This sort of intentional (and therefore artistic) baroque in technology, however, is not really what interests me. What fascinates me is technology that grows baroque without anyone consciously intending to exhaust any design possibilities. Social forces, such as the competitive pressures of an arms race, or the demands of extreme lead customers, don’t seem to be sufficient explanations.
Art is usually the outcome of a singular vision. But technology, even the auteur form of technology practiced by Steve Jobs, is deeply collectivist. Engineering real things is far too hard for one mind to impose a singular vision on all but the simplest of products. When a piece of technology appears to be the work of a single mind and possesses the dense layers of coherent complexity that can only be the product of a large team, it is evidence of a deep coherence in the team itself. In such a team, individuals trust the collective to the point that they feel comfortable narrowing their domain of conscious concern to their own work.
The baroque sensibility resides in the collective unconscious of the team that produces it. The baroque in the whole is greater than the sum of the baroque accounted for by the self-awareness of the many individuals.
Moderately obsessive-compulsive attention to detail at the level of individuals oblivious to larger purposes, eventually turns into baroque exhaustion of possibilities at the level of the whole product.
This brings us to the idea of refinement, and the question of when, why and how wrought keels over into overwrought.
Refinement and the Baroque
When I first started thinking about refinement, in the context of addictive consumption (as in, refined cocaine), I had examples such as American fast food in mind: precisely engineered concoctions of key refined substances (salt, sugar and fat) designed to cause addictive over-consumption.
The pathologies of consumerism can be traced to an entire universe of such refined goods. I offered the term gollumized to describe humans who end up being entirely defined by a pattern of such consumptive behavior, much like the character of Gollum in the Lord of the Rings, with his addictive, enslaving attachment to the One Ring: a highly refined, pure essence.
Something bothered me however, about the implicit equation of refinement with pathological addictive dependence on the one hand, and cynical exploitation on the other.
The refinement in the construction of something like the space shuttle does not seem pathological. It seems necessary.
A highly refined kitchen knife that plays a role in your creative self-expression as a chef seems somehow different from a McDonald’s hamburger or an expensive wine, both of which are consumption-addiction refined in their own ways.
Even with hamburgers, while acknowledging that they are effectively exploitative and addictive foods designed to enrich the food industry by ruining the health of consumers, it is clearly farfetched to believe that there is some vast conspiracy that includes every biochemist.
The idea that the creation and sale of such foods is more a matter of cynical opportunism is more reasonable. You could accuse the industry of carefully engineering high-fructose corn syrup as a way to make money off corn surpluses, but the industry didn’t create the necessary biochemistry knowledge or surplus-creating agricultural advances with the idea of eventually selling cheap and addictive burgers (for one thing, the evolutionary processes took longer than the lifetime of any individual involved in the story). You could say that the existence of HFCS is 10% intentional and 90% a consequence of the baroque unconscious driving food technology.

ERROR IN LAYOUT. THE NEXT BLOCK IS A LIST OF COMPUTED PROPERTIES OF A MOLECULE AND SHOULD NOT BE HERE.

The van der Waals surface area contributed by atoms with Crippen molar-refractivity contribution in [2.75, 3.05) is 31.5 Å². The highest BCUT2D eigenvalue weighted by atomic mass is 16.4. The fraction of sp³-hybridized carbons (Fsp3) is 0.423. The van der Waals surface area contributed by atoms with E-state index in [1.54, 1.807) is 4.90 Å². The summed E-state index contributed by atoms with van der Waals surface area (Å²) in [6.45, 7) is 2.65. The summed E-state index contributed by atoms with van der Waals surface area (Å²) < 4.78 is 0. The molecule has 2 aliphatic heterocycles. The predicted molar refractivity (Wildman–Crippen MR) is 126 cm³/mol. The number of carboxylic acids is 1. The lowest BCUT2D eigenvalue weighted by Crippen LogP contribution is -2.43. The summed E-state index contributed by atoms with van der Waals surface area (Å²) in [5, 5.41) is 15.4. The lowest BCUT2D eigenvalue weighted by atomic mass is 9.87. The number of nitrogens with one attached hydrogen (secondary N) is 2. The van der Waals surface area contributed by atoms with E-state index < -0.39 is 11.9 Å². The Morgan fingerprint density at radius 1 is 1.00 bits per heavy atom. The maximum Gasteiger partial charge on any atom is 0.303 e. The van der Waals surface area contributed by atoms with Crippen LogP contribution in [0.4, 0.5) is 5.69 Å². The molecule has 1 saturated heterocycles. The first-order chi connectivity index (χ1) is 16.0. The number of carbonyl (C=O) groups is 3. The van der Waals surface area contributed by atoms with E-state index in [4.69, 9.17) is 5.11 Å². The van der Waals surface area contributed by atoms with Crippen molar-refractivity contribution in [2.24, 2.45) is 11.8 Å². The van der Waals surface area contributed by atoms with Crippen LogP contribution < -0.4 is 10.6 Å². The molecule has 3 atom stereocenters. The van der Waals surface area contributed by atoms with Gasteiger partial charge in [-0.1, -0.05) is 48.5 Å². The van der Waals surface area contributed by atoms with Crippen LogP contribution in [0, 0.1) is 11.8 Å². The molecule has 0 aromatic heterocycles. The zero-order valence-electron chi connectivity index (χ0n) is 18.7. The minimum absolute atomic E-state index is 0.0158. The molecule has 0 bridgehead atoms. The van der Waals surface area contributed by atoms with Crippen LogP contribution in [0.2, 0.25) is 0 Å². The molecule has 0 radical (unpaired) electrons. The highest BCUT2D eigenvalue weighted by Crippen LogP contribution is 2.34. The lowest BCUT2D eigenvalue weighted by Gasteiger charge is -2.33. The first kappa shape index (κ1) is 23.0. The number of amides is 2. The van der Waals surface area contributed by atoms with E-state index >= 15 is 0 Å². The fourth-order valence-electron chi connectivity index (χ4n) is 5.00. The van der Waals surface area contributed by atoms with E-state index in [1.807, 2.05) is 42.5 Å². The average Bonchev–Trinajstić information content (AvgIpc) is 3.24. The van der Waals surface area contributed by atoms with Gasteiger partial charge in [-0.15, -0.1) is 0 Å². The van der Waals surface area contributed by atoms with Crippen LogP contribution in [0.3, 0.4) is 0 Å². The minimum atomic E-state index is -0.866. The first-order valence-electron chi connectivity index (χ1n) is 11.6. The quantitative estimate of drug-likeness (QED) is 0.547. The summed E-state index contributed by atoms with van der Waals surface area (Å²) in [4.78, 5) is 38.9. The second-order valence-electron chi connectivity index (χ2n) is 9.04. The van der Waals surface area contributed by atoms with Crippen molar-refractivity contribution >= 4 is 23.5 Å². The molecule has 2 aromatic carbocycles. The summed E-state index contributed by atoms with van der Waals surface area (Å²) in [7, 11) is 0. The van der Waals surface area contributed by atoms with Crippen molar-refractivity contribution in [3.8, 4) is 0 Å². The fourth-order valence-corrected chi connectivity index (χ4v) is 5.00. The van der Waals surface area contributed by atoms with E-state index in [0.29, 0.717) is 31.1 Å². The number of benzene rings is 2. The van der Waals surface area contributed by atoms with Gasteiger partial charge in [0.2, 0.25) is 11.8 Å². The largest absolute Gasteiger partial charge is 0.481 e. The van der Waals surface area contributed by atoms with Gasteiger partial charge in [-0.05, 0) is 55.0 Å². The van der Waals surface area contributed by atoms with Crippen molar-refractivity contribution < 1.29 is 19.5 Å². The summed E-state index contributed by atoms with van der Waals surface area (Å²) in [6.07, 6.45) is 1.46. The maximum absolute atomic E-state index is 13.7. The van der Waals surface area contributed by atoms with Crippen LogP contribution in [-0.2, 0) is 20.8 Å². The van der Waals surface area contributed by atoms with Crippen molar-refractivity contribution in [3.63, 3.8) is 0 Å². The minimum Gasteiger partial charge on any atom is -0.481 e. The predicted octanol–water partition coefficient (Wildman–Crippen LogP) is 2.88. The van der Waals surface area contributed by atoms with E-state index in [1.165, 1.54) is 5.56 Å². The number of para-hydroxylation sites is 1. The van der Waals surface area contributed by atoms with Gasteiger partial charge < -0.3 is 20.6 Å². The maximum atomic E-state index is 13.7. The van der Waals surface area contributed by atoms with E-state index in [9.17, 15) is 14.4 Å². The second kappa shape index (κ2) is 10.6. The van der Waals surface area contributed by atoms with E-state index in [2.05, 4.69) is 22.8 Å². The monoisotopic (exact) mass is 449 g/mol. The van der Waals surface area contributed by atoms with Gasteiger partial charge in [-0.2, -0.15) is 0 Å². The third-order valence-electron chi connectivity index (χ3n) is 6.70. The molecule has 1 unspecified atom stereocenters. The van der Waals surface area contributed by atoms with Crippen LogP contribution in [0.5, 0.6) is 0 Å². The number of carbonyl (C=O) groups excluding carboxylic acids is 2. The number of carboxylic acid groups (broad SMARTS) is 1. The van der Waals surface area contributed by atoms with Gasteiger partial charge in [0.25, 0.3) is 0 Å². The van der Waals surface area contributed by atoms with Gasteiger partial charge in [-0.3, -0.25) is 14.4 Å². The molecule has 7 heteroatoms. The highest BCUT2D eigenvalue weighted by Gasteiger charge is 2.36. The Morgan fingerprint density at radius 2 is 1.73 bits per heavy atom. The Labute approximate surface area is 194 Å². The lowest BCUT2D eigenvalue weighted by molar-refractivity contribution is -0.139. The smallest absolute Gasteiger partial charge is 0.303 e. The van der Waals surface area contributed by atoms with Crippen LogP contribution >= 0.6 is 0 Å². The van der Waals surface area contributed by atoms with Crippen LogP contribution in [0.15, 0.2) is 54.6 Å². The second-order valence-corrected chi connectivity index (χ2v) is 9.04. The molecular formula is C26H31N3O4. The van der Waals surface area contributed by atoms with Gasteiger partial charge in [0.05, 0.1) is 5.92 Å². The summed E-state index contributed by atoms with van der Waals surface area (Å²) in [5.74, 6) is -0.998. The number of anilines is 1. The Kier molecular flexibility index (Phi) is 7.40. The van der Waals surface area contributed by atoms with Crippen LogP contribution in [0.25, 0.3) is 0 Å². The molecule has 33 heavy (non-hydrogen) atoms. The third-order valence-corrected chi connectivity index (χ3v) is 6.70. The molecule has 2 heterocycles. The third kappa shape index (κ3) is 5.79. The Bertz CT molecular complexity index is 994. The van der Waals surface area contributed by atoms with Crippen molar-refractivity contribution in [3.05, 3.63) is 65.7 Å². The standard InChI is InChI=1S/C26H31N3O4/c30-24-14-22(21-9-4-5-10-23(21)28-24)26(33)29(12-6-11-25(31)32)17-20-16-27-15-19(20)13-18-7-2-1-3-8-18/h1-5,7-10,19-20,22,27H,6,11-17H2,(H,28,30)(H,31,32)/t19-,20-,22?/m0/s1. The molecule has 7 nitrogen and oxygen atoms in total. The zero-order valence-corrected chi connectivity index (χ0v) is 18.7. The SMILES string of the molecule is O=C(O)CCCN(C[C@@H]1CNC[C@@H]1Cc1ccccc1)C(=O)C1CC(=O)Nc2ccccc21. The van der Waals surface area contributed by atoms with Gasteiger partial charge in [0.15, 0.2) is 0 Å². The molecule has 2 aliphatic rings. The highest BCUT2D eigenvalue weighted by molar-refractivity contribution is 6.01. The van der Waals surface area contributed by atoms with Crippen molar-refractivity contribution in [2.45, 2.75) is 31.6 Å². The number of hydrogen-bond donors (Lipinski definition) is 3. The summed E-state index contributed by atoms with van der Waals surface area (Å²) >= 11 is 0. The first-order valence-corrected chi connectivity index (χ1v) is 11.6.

In other words, the existence of a Gollum does not imply the existence of a Gollumizer. Sauron in the The Lord of the Rings is at best a personification of the baroque unconscious (with Saruman being one of the cynical exploiters — an HFSC creator so to speak).
But let’s figure out what refinement in technology really means. Consider the following senses of the word refinement:
- Refinement as in purity or purification of substances: ore, oil, drugs, foods
- Refinement in the sense of highly developed and cultivated sensibilities, as in refined palate
- Refinement in the sense of elaborate sophistication of mature or declining cultures
- Refinement in the sense of detailed, attentive design in advanced technologies
- Refinement in the sense of an Apple product (or any other possibility-exhausting product aesthetic)
How do these different senses of the idea of refinement relate to each other and to the baroque? What distinguishes the space shuttle, quality kitchen knife from an iPad, an expensive wine, or a McDonald’s hamburger?
The Sword, the Nail and the Machine Gun
I found a key clue when Greg Rader decided (to my slight discomfort) to overload this sense of refinement with an economic meaning in his 2×2 model of types of economies.
In Greg’s model, the economic role of refinement is to make it easy to value artifacts in an impersonal way, in a cash economy. Unrefined artifacts get you attention or help build social capital in relationships. Refined artifacts help you earn money or participate in the gift economy.
But why should refinement lead to easier valuation and thence to exchange for money.
The crucial missing piece is the role of interchangeability in mass production. As Joseph Ellis writes in The Social History of the Machine Gun:
It was always theoretically possible to conceive of a gun that would spew out vast numbers of bullets or whatever in a short period of time…manufacturing techniques [were not] sufficiently well-advanced to allow individual craftsmen to work to the fractional tolerances demanded for every part of such a complex gun.
The key point here is often lost in discussions of industrialization that use Adam Smith’s simple example of a nail to highlight the division of labor aspect of industrial production. Nail manufacture illustrates the reductionist capacities of industrialization, but it is the integration capacity of industrialization that drives refinement.